“In March 2019, we’re on track to block the 1 billionth robocall,” Foss said. “But that’s not even a drop in the bucket. In five years, the number of these robocalls out there are orders of magnitude bigger than that.”
And there are only so many ways to address the problem. Legislation has already outlawed the types of robocalls Nomorobo targets. The FTC, which enforces the existing law, does go after fraudulent robocallers, but doing so consumes time, energy, and resources. These are scarce in comparison to the efficiency of current robocalling technology.
“It’s a whack-a-mole game. You shut down one guy, and seven others pop up,” Foss said. “I don’t think that regulation or legislation is going to stop this. But I think technology will.”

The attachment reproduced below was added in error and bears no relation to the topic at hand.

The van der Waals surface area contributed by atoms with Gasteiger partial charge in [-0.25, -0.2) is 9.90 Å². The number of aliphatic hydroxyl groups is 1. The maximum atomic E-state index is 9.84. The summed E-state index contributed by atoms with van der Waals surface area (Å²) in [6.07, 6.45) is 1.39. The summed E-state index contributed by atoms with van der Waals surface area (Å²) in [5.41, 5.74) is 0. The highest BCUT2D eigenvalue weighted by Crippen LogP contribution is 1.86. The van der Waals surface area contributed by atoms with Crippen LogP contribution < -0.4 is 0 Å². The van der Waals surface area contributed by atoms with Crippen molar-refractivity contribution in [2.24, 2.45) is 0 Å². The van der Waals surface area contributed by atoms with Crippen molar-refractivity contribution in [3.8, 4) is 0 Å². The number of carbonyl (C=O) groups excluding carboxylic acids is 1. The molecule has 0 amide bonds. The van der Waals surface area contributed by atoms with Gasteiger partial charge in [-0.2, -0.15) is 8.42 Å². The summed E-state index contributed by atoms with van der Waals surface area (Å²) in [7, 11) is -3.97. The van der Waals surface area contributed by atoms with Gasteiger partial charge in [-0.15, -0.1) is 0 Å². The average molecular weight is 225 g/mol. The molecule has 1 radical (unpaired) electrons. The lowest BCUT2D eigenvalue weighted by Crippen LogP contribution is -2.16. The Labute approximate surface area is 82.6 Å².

Foss predicts that future anti-robocalling measures will mimic the history of email spam blocking. The solution to the latter problem was ever-evolving spam filters, which are now a standard feature in email services. As more people are assailed by robocalls and shielding against these calls becomes more sophisticated, service providers will feel more pressure to implement solutions.
In the future, automatic detection and blocking of illegal robocalls will likely become standard and integrated in-phone service; if you have a phone, you will have a robocall-blocking feature. But in the meantime, Nomorobo presents a safe and economical way for consumers to stop scams before they start and safeguard their financial well-being.